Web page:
Local Church Brings Hope to Victims of Hurricane
Haiti – When Hurricane Matthew swept across the southwestern tip of Haiti in October, the Category 5 storm devastated the Caribbean nation, taking the lives of more than 1,000 Haitians and causing the worst destruction the country has seen since the earthquake in 2010.
Thousands of homes were destroyed and acres of farmland were decimated, leaving locals without proper shelter and severely reducing food supplies. Damage
caused by high winds and widespread flooding also forced the closure of schools, businesses and roads. While some major cities are now on the road to recovery, many remote villages are struggling in the storm’s wake.
The community of Suzon is among those villages that are still in desperate need of support. Roads leading in and out of the community have been destroyed, restricting access to the village and isolating the 600 people that live there. This agricultural community, whose farmers grow yams, potatoes and millet, is also facing food shortages now that the storm has wiped out their crops. Pastor Nixon’s church, in the heart of Suzon, has lost its roof and the church's school next door has been completely destroyed. As a result, teachers have lost their jobs and 125 students now have to walk miles to attend the nearest school.
School in Suzon is destroyed due to Hurricane Matthew
Despite these challenges, the local church in Haiti has not given up. Bright Hope’s CEO, C.H. Dyer, recently visited our partners on the ground and saw first hand their resilience and drive in the face of adversity. One such church is located in the remote village of Fourrien, led by Pastor Chaperon. Although the church-run school has lost its roof, they have not closed their doors, allowing students to continue their education.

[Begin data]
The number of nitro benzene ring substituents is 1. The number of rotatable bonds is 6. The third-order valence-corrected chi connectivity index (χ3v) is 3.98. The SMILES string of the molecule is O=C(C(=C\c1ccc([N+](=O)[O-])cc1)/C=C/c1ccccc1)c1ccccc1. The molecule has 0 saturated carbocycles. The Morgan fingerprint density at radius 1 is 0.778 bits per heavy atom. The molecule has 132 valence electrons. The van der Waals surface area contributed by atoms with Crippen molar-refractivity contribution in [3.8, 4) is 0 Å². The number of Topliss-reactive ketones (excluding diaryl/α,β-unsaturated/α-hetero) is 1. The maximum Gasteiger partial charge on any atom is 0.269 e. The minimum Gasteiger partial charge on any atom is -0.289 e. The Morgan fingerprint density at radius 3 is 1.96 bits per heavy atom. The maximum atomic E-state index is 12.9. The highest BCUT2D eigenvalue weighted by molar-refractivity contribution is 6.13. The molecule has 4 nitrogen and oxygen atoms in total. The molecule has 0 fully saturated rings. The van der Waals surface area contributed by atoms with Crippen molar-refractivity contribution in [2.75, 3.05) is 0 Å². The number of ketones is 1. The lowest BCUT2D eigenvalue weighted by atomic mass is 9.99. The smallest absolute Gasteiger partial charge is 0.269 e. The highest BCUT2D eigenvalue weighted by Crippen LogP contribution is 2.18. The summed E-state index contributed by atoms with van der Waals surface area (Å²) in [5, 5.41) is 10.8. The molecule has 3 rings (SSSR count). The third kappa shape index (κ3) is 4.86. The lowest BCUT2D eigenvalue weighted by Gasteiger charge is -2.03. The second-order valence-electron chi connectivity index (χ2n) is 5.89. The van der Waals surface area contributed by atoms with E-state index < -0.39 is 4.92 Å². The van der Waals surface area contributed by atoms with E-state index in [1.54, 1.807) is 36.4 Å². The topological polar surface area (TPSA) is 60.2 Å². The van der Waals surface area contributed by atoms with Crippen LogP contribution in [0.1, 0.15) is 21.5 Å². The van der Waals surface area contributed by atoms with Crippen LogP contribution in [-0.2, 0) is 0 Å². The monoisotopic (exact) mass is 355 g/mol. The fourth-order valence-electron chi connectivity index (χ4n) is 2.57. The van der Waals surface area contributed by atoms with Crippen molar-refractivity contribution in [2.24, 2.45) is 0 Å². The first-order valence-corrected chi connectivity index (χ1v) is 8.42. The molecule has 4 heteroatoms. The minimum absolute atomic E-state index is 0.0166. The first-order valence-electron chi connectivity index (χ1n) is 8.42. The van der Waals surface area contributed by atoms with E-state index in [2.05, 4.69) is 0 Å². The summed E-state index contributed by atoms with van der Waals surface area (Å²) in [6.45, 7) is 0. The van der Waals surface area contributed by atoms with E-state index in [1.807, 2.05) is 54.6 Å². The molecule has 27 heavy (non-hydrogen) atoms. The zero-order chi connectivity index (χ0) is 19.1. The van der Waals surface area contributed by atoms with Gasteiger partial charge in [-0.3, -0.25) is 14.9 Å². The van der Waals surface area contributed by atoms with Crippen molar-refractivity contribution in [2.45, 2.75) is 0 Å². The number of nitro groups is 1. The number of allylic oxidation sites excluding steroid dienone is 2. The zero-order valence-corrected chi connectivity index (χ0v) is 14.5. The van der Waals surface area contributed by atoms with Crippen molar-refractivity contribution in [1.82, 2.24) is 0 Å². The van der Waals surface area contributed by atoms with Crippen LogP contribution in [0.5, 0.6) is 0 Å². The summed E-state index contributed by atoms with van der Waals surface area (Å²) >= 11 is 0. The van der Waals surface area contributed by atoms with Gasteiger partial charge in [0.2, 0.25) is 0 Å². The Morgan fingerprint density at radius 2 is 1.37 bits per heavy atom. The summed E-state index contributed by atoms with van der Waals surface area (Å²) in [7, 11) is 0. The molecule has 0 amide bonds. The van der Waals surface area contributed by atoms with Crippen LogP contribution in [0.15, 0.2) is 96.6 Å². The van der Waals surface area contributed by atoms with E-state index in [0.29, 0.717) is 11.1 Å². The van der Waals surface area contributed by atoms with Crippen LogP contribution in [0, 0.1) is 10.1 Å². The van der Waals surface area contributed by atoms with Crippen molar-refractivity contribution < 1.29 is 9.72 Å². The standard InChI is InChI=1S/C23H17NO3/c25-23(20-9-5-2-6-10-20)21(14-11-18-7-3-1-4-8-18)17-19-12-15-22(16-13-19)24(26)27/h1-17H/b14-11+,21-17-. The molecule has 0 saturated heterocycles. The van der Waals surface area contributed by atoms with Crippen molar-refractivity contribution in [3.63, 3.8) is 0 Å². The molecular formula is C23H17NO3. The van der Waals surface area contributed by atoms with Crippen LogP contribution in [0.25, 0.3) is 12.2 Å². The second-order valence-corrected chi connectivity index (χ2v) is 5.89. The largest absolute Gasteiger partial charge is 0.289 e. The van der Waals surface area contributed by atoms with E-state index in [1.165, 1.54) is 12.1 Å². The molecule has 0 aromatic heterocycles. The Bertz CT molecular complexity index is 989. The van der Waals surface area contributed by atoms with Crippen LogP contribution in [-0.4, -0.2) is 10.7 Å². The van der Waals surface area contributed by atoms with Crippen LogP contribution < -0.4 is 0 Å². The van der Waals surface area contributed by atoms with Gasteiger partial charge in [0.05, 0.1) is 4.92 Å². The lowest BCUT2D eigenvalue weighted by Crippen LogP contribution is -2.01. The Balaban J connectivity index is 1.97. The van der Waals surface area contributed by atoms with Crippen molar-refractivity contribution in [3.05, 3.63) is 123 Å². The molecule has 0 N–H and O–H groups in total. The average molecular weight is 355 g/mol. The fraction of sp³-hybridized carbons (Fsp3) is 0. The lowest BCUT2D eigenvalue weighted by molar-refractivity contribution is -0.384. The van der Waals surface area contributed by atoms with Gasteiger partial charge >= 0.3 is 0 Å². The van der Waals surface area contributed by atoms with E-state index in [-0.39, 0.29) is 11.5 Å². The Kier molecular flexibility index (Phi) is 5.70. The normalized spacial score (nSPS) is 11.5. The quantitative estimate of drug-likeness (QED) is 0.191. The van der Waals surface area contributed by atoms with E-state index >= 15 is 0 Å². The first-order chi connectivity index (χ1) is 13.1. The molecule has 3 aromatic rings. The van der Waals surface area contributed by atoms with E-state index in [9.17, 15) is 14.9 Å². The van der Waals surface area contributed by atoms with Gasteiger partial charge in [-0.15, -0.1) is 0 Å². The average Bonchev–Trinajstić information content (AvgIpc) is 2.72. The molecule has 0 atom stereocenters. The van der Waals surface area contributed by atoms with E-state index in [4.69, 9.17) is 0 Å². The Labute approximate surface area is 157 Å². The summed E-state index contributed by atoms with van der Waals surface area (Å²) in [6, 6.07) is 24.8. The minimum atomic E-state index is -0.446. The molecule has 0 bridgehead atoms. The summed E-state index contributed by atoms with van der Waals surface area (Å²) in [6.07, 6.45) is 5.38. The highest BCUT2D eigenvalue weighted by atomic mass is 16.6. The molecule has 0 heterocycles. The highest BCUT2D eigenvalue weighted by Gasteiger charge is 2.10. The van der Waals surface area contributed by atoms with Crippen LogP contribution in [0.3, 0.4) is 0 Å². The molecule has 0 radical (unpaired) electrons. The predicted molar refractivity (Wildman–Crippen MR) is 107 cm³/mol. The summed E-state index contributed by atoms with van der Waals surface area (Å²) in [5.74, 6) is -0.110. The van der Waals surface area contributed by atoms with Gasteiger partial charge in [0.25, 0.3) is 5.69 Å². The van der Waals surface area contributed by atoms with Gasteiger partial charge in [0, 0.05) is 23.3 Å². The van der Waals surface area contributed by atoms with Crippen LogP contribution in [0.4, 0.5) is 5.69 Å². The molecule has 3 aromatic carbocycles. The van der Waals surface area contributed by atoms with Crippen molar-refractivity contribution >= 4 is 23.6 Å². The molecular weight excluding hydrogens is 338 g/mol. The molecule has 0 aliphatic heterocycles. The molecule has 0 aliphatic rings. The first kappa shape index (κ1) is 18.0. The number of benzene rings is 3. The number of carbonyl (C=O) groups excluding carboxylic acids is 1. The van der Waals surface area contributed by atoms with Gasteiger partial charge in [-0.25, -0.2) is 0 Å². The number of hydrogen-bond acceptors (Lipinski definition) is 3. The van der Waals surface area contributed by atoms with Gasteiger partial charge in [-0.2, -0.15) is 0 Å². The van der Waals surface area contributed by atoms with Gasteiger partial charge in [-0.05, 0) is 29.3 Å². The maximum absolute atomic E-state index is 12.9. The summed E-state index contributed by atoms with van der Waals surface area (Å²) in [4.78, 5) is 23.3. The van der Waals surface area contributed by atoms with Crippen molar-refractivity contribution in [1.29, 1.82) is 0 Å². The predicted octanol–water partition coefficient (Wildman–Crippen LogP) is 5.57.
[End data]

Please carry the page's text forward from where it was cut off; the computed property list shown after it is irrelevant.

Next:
Pastor Jean’s church in Labiche is also reaching out to its community, despite losing its roof in the storm. The church is using its well to provide clean drinking water, since access to potable water has been scarce following the hurricane. People are traveling from more than an hour away to get water from the church. Members of the church are also gathering clothing, medical supplies and food to provide for other families in need.
Pastor Jean is still smiling despite the challenges after the hurricane!
Since the local church is often the only source of help and aid in remote communities like these, Bright Hope is responding to the devastation caused by Hurricane Matthew by helping to rebuild churches and schools that have been damaged. This way, they can better support their communities and continue to be a beacon of Hope to those struggling in the aftermath.
Read more stories from Bright Hope's Ally Connection newsletter.